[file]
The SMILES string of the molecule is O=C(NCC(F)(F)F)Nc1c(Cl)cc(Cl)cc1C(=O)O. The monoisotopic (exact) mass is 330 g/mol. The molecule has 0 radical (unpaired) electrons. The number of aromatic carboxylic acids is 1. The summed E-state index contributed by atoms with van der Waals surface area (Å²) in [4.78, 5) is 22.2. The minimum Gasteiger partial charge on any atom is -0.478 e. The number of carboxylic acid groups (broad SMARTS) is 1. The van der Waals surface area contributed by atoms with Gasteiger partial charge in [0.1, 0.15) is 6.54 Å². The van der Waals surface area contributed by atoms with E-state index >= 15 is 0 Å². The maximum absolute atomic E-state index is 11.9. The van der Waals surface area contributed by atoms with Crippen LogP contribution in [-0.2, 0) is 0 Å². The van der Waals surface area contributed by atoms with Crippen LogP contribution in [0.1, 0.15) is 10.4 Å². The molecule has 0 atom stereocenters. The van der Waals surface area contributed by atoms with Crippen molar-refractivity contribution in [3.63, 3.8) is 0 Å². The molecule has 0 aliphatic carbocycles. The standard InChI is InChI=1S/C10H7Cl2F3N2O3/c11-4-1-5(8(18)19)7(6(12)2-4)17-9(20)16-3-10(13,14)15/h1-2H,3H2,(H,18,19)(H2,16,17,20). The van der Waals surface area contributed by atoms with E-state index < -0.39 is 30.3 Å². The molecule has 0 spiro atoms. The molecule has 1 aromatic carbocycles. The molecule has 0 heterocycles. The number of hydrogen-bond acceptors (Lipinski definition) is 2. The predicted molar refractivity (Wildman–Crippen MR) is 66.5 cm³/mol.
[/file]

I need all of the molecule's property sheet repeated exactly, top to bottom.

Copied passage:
The SMILES string of the molecule is O=C(NCC(F)(F)F)Nc1c(Cl)cc(Cl)cc1C(=O)O. The monoisotopic (exact) mass is 330 g/mol. The molecule has 0 radical (unpaired) electrons. The number of aromatic carboxylic acids is 1. The summed E-state index contributed by atoms with van der Waals surface area (Å²) in [4.78, 5) is 22.2. The minimum Gasteiger partial charge on any atom is -0.478 e. The number of carboxylic acid groups (broad SMARTS) is 1. The van der Waals surface area contributed by atoms with Gasteiger partial charge in [0.1, 0.15) is 6.54 Å². The van der Waals surface area contributed by atoms with E-state index >= 15 is 0 Å². The maximum absolute atomic E-state index is 11.9. The van der Waals surface area contributed by atoms with Crippen LogP contribution in [-0.2, 0) is 0 Å². The van der Waals surface area contributed by atoms with Crippen LogP contribution in [0.1, 0.15) is 10.4 Å². The molecule has 0 atom stereocenters. The van der Waals surface area contributed by atoms with Crippen molar-refractivity contribution in [3.63, 3.8) is 0 Å². The molecule has 0 aliphatic carbocycles. The standard InChI is InChI=1S/C10H7Cl2F3N2O3/c11-4-1-5(8(18)19)7(6(12)2-4)17-9(20)16-3-10(13,14)15/h1-2H,3H2,(H,18,19)(H2,16,17,20). The van der Waals surface area contributed by atoms with E-state index < -0.39 is 30.3 Å². The molecule has 0 spiro atoms. The molecule has 1 aromatic carbocycles. The molecule has 0 heterocycles. The number of hydrogen-bond acceptors (Lipinski definition) is 2. The predicted molar refractivity (Wildman–Crippen MR) is 66.5 cm³/mol.